OK. How does that "sterile facility" come about? There are people (staff) following certain practices to make it that way. If you could only duplicate that in your own environment...
My wife happens to be a nurse. Guess why I am using lysol at home. It is standard practice in many US nursing homes.

Perhaps an inquiry with a staff of some conveniently located medical facility may prove fruitful. A nursing home, or adult day care center. I forget.. someone wrote a best practices document already, the JEN scabies manual. You read that by any chance?
Slomo

Fall River, MA

#17 Nov 21, 2006
itchy and cratchy wrote:
we commenced therapy with topical 25% benzyl benzoate with tea tree oil added (to make a 5% tea tree oil solution).
I have posted somewhere some info on the use of Benzyl Benzoate. If you are interested/ can not find it I repost a summary. It was in reponse to someone asking about benzoine.

It is effective in killing all stages of mites except eggs.
I theorize that it is not very good in penetrating the layer of skin where mites hide,( it appears it does not work as a stand-alone cure, at least not in a short amound of time. Short, as in 3 applications every other day. Nope, that did not do the trick)
itchy and scratchy

UK

#18 Nov 21, 2006
Slomo wrote:
There seems to be a lot of noise in some of the higher traffic threads.
The organisation of this board is not very good. As you'll be aware there are only 2 or 3 threads which everyone seems to post in regardless.

People should start new threads for new topics.

In fact I might just go and do that now.
itchy and scratchy

UK

#19 Nov 21, 2006
Slomo wrote:
<quoted text>
OK. How does that "sterile facility" come about? There are people (staff) following certain practices to make it that way. If you could only duplicate that in your own environment...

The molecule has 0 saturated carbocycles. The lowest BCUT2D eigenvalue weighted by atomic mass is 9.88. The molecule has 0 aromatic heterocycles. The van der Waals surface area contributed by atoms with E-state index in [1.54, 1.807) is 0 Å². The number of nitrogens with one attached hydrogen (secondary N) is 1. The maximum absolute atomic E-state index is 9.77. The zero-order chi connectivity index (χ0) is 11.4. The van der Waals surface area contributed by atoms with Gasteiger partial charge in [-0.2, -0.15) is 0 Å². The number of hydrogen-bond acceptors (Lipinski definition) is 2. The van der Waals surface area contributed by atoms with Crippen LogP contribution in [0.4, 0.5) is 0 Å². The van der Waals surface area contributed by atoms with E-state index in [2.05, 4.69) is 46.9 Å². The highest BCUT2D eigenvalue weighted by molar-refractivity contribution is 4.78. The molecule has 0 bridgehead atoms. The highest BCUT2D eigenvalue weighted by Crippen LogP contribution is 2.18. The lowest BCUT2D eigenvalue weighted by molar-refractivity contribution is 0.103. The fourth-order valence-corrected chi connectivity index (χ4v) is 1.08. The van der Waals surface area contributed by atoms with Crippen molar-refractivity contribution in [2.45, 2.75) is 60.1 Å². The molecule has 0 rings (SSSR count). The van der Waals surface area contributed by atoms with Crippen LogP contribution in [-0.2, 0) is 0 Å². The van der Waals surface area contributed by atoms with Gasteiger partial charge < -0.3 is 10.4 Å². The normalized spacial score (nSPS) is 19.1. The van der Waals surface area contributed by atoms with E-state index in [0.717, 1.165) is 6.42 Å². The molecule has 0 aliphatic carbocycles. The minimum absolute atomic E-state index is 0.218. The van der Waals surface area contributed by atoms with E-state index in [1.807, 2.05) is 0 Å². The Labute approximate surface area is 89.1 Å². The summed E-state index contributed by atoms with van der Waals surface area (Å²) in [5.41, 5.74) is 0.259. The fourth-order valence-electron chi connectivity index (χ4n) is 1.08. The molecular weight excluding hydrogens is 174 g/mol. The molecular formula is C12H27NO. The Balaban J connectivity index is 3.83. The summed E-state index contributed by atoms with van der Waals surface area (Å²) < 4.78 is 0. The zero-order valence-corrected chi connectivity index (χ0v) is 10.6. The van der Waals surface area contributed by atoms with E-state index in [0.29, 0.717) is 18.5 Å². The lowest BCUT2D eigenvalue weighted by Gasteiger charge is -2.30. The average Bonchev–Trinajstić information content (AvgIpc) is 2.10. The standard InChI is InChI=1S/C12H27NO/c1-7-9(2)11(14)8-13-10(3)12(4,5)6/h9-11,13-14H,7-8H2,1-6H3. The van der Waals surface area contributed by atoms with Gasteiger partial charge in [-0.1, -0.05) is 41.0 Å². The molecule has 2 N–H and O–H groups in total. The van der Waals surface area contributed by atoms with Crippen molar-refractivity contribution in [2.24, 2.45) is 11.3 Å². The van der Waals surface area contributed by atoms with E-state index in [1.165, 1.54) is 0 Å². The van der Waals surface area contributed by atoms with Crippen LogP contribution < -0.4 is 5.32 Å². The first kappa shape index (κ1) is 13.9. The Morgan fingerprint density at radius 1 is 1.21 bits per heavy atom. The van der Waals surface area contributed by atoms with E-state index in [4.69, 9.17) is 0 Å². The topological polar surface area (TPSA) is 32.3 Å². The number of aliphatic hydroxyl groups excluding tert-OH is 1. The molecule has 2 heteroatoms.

My wife happens to be a nurse. Guess why I am using lysol at home. It is standard practice in many US nursing homes.
Perhaps an inquiry with a staff of some conveniently located medical facility may prove fruitful. A nursing home, or adult day care center. I forget.. someone wrote a best practices document already, the JEN scabies manual. You read that by any chance?
Yes I have read it.

I think the point I am trying to make is that a medical facility/hospital is more sterile than almost any home. That is bound to help prevent reinfestation.
itchy and scratchy

UK

#20 Nov 21, 2006
Slomo wrote:
<quoted text>
I theorize that it is not very good in penetrating the layer of skin where mites hide,( it appears it does not work as a stand-alone cure, at least not in a short amound of time. Short, as in 3 applications every other day. Nope, that did not do the trick)
I have used it several times with no sucess. It is common here in the UK, brand name Ascabiol. You are more likely to be given it than premethrin, no prescription required.